This old building on Thomas Street, sometimes known as the Binks Building, is on one of the busiest corners of Manchester when it comes to nightlife. The current tenant is Odd Bar and the neighbours are a collection of bars, restaurants, secret cocktail lounges and traditional boozers. But as well as all this the area is steeped in history, art and culture and the view from Binks Building is one of the loveliest in all of Manchester; the walls and gates of Speakman, Son & Hickson’s Wholesale Fish Market.
The market entrance is, for want of a better word, entrancing but look up just a little and you might be surprised to find this pottery pineapple settled on the highest ledge of the Binks Building. The exotic finial perches on the crow-stepped gables and it isn’t as rare as you might imagine to find this particular fruit incorporated into the design of a building. In terms of carvings and architectural adornment, the pineapple, was most prevalent from around the mid 1700s to the back end of the 1800s (until the influence of Egypt and Greece set in).
We first caught sight of the pineapple in Europe in 1493 but it was from around the 17th century onwards it truly became the most coveted of rare fruits. In preparation for a feast, a host (should he be lucky enough) would rent a pineapple for his table’s centrepiece and so it was only natural that it was adopted by artists and architects as a symbol of hospitality and of wealth.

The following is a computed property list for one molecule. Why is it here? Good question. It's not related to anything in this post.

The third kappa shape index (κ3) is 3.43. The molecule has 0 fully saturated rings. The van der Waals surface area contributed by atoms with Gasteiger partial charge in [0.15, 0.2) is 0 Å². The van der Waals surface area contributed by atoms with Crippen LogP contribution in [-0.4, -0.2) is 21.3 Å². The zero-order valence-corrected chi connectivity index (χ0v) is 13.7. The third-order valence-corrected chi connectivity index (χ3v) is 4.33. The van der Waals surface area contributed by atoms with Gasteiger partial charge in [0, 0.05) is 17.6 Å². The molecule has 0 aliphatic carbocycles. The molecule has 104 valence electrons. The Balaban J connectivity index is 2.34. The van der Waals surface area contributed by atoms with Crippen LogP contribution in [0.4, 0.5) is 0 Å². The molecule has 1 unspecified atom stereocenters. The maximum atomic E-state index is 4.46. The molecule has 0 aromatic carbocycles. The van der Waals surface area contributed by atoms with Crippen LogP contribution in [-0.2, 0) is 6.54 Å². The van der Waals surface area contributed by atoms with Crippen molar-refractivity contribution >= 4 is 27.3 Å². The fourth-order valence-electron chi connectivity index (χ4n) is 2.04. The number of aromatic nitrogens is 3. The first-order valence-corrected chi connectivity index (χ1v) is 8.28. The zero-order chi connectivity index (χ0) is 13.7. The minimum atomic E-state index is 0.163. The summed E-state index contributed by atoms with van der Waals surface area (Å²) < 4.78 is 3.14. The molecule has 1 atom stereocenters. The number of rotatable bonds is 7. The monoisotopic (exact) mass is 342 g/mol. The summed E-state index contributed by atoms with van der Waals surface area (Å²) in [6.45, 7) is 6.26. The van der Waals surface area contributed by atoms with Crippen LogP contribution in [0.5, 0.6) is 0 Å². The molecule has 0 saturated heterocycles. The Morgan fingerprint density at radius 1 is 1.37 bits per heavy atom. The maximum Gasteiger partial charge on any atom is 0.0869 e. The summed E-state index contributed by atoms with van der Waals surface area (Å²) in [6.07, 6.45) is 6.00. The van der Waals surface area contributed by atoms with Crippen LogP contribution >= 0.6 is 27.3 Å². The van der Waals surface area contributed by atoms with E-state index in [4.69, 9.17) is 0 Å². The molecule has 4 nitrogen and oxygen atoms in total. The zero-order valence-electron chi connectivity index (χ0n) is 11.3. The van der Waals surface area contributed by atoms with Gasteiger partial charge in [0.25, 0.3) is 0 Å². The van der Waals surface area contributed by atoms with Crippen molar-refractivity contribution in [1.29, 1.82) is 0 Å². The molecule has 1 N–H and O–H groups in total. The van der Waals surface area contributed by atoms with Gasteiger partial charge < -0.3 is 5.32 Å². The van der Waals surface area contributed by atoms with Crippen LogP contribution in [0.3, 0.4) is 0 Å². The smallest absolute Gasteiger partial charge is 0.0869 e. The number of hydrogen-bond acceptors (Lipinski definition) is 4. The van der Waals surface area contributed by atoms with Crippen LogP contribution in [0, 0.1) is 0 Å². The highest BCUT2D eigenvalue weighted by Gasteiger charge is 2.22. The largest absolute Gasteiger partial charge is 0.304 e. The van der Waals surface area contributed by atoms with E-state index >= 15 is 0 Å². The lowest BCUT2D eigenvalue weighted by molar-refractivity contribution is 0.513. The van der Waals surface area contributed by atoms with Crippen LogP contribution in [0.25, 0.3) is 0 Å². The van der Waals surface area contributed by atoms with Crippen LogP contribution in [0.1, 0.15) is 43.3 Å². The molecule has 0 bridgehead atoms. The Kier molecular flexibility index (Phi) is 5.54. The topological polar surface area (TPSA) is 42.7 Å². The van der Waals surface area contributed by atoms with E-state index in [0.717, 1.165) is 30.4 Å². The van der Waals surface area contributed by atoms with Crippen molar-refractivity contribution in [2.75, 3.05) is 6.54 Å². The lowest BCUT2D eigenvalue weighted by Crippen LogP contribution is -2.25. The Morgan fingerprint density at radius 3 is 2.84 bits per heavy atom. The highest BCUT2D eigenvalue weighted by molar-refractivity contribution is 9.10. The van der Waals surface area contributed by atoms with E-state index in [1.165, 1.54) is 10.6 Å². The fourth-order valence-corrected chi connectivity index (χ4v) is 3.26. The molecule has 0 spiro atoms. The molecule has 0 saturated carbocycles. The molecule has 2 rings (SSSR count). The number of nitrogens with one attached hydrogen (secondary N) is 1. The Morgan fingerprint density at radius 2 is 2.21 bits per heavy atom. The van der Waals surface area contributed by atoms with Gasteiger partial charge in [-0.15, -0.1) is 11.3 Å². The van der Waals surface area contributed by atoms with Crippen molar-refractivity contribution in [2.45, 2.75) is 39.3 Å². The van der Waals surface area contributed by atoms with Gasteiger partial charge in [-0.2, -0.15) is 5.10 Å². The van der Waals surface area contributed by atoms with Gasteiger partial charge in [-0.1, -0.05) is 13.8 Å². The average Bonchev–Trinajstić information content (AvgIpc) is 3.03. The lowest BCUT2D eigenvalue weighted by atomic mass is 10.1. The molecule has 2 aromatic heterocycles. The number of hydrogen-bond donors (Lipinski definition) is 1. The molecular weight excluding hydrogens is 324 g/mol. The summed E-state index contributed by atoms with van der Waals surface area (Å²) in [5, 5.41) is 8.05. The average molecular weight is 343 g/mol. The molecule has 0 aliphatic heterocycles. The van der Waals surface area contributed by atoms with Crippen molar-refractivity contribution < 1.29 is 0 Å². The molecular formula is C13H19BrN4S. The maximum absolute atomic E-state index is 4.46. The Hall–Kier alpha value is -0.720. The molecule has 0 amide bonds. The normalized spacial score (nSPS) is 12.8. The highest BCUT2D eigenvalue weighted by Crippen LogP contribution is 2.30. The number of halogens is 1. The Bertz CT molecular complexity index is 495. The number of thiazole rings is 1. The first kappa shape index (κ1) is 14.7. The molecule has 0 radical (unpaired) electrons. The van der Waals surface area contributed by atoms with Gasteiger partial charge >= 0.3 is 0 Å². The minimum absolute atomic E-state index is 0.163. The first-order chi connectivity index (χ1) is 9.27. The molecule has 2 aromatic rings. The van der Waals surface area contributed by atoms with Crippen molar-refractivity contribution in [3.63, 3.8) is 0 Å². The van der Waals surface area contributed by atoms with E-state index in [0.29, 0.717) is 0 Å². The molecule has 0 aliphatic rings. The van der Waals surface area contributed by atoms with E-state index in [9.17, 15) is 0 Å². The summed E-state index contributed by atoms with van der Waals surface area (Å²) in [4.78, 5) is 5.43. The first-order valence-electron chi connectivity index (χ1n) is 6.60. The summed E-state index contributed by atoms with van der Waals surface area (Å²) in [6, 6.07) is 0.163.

The most impressive of all it’s architectural applications must be the Dunmore Pineapple near Airth, Scotland. The roof of the building is a 14 metre high carved pineapple and part of the grounds at Dunmore contain a hothouse in which the fruit could be grown, and was done so succesfully throughout the 18th century. Sadly, it’s unknown who is responsible for this great architectural wonder of Scotland.
But back to our Thomas Street pineapple, glistening in the sun as vibrantly as it does I should have suspected this was not the architectural pineapple of the 18th century but rather a recent piece commissioned at some time in the late 1990s by Liam Curtin of Majolica Works. Majolica are responsible for a number of street art projects around the city, especially so in the Northern Quarter. The artist is Kate Malone who said of the piece:
I see my pineapples as a symbol of friendship and hospitality, for me it is the celebratory essence of the shape, with its crown of leaves reaching outward like a party popper or firework .. and its sumptuous fruit being sensual and fiery…
There are more fruity delights to be had in Manchester so keep your eyes peeled. In the meantime, whilst doing some research for this piece, I came across a Flickr group of London pineapples so check it out and see if you can help find any more.